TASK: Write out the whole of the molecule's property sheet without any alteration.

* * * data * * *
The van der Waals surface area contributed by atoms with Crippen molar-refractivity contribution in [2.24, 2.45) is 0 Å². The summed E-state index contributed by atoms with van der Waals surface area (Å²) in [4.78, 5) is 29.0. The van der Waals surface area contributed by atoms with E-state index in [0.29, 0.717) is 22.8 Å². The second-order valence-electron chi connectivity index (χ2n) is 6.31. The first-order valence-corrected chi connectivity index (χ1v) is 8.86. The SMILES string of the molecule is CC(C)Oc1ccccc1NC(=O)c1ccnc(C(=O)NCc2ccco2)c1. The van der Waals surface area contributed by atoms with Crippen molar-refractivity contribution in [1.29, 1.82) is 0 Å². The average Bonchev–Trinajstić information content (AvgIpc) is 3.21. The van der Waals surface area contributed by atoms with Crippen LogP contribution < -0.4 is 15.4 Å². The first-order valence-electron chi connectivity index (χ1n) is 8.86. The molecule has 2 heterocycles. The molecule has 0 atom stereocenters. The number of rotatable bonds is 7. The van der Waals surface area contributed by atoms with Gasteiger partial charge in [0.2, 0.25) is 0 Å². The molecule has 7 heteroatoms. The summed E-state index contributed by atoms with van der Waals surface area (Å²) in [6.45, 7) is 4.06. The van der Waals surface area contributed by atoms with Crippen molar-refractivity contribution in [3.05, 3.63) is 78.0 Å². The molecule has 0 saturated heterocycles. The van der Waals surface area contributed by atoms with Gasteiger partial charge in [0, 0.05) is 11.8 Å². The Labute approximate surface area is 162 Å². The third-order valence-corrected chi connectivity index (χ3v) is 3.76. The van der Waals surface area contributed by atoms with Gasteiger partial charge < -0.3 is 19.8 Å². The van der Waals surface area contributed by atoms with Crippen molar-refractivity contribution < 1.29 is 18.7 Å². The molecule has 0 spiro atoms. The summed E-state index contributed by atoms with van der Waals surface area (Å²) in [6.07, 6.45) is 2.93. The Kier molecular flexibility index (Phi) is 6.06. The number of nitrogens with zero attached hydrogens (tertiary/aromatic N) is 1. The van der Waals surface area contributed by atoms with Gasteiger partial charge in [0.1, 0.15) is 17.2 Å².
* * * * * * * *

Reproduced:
The van der Waals surface area contributed by atoms with Crippen molar-refractivity contribution in [2.24, 2.45) is 0 Å². The summed E-state index contributed by atoms with van der Waals surface area (Å²) in [4.78, 5) is 29.0. The van der Waals surface area contributed by atoms with E-state index in [0.29, 0.717) is 22.8 Å². The second-order valence-electron chi connectivity index (χ2n) is 6.31. The first-order valence-corrected chi connectivity index (χ1v) is 8.86. The SMILES string of the molecule is CC(C)Oc1ccccc1NC(=O)c1ccnc(C(=O)NCc2ccco2)c1. The van der Waals surface area contributed by atoms with Crippen molar-refractivity contribution in [1.29, 1.82) is 0 Å². The average Bonchev–Trinajstić information content (AvgIpc) is 3.21. The van der Waals surface area contributed by atoms with Crippen LogP contribution < -0.4 is 15.4 Å². The first-order valence-electron chi connectivity index (χ1n) is 8.86. The molecule has 2 heterocycles. The molecule has 0 atom stereocenters. The number of rotatable bonds is 7. The van der Waals surface area contributed by atoms with Gasteiger partial charge in [0.2, 0.25) is 0 Å². The molecule has 7 heteroatoms. The summed E-state index contributed by atoms with van der Waals surface area (Å²) in [6.45, 7) is 4.06. The van der Waals surface area contributed by atoms with Crippen molar-refractivity contribution in [3.05, 3.63) is 78.0 Å². The molecule has 0 saturated heterocycles. The van der Waals surface area contributed by atoms with Gasteiger partial charge in [0, 0.05) is 11.8 Å². The Labute approximate surface area is 162 Å². The third-order valence-corrected chi connectivity index (χ3v) is 3.76. The van der Waals surface area contributed by atoms with Gasteiger partial charge < -0.3 is 19.8 Å². The van der Waals surface area contributed by atoms with Crippen molar-refractivity contribution < 1.29 is 18.7 Å². The molecule has 0 spiro atoms. The summed E-state index contributed by atoms with van der Waals surface area (Å²) in [6.07, 6.45) is 2.93. The Kier molecular flexibility index (Phi) is 6.06. The number of nitrogens with zero attached hydrogens (tertiary/aromatic N) is 1. The van der Waals surface area contributed by atoms with Gasteiger partial charge in [0.1, 0.15) is 17.2 Å².